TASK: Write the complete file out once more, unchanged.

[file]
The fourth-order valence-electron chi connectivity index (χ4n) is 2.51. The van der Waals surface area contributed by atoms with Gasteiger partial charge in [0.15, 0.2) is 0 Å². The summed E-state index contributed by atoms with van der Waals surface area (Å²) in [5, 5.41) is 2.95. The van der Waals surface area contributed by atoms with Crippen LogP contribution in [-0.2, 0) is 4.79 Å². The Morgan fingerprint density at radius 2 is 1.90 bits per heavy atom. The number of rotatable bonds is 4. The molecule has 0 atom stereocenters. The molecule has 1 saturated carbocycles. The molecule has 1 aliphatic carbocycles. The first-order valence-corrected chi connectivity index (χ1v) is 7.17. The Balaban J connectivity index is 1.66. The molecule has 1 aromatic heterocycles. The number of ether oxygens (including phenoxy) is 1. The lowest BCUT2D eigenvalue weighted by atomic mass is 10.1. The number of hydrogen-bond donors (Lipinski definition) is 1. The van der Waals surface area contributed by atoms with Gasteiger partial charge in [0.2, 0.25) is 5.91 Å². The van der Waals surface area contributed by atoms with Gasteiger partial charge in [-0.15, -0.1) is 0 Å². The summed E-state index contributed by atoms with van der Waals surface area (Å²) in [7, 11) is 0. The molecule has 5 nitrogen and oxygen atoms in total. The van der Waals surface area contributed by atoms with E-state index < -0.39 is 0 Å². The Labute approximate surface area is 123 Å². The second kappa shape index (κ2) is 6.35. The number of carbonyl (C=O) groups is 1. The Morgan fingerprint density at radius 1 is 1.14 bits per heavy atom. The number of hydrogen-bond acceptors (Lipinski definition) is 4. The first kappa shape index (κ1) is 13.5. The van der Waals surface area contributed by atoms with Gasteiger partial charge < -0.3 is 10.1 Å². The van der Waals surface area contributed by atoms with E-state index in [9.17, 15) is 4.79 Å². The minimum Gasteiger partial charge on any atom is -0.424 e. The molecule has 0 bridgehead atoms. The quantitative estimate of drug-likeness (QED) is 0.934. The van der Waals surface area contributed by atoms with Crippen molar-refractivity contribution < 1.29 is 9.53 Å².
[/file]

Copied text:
The fourth-order valence-electron chi connectivity index (χ4n) is 2.51. The van der Waals surface area contributed by atoms with Gasteiger partial charge in [0.15, 0.2) is 0 Å². The summed E-state index contributed by atoms with van der Waals surface area (Å²) in [5, 5.41) is 2.95. The van der Waals surface area contributed by atoms with Crippen LogP contribution in [-0.2, 0) is 4.79 Å². The Morgan fingerprint density at radius 2 is 1.90 bits per heavy atom. The number of rotatable bonds is 4. The molecule has 0 atom stereocenters. The molecule has 1 saturated carbocycles. The molecule has 1 aliphatic carbocycles. The first-order valence-corrected chi connectivity index (χ1v) is 7.17. The Balaban J connectivity index is 1.66. The molecule has 1 aromatic heterocycles. The number of ether oxygens (including phenoxy) is 1. The lowest BCUT2D eigenvalue weighted by atomic mass is 10.1. The number of hydrogen-bond donors (Lipinski definition) is 1. The van der Waals surface area contributed by atoms with Gasteiger partial charge in [0.2, 0.25) is 5.91 Å². The van der Waals surface area contributed by atoms with Gasteiger partial charge in [-0.15, -0.1) is 0 Å². The summed E-state index contributed by atoms with van der Waals surface area (Å²) in [7, 11) is 0. The molecule has 5 nitrogen and oxygen atoms in total. The van der Waals surface area contributed by atoms with E-state index < -0.39 is 0 Å². The Labute approximate surface area is 123 Å². The second kappa shape index (κ2) is 6.35. The number of carbonyl (C=O) groups is 1. The Morgan fingerprint density at radius 1 is 1.14 bits per heavy atom. The number of hydrogen-bond acceptors (Lipinski definition) is 4. The first kappa shape index (κ1) is 13.5. The van der Waals surface area contributed by atoms with Gasteiger partial charge < -0.3 is 10.1 Å². The van der Waals surface area contributed by atoms with E-state index in [9.17, 15) is 4.79 Å². The minimum Gasteiger partial charge on any atom is -0.424 e. The molecule has 0 bridgehead atoms. The quantitative estimate of drug-likeness (QED) is 0.934. The van der Waals surface area contributed by atoms with Crippen molar-refractivity contribution < 1.29 is 9.53 Å².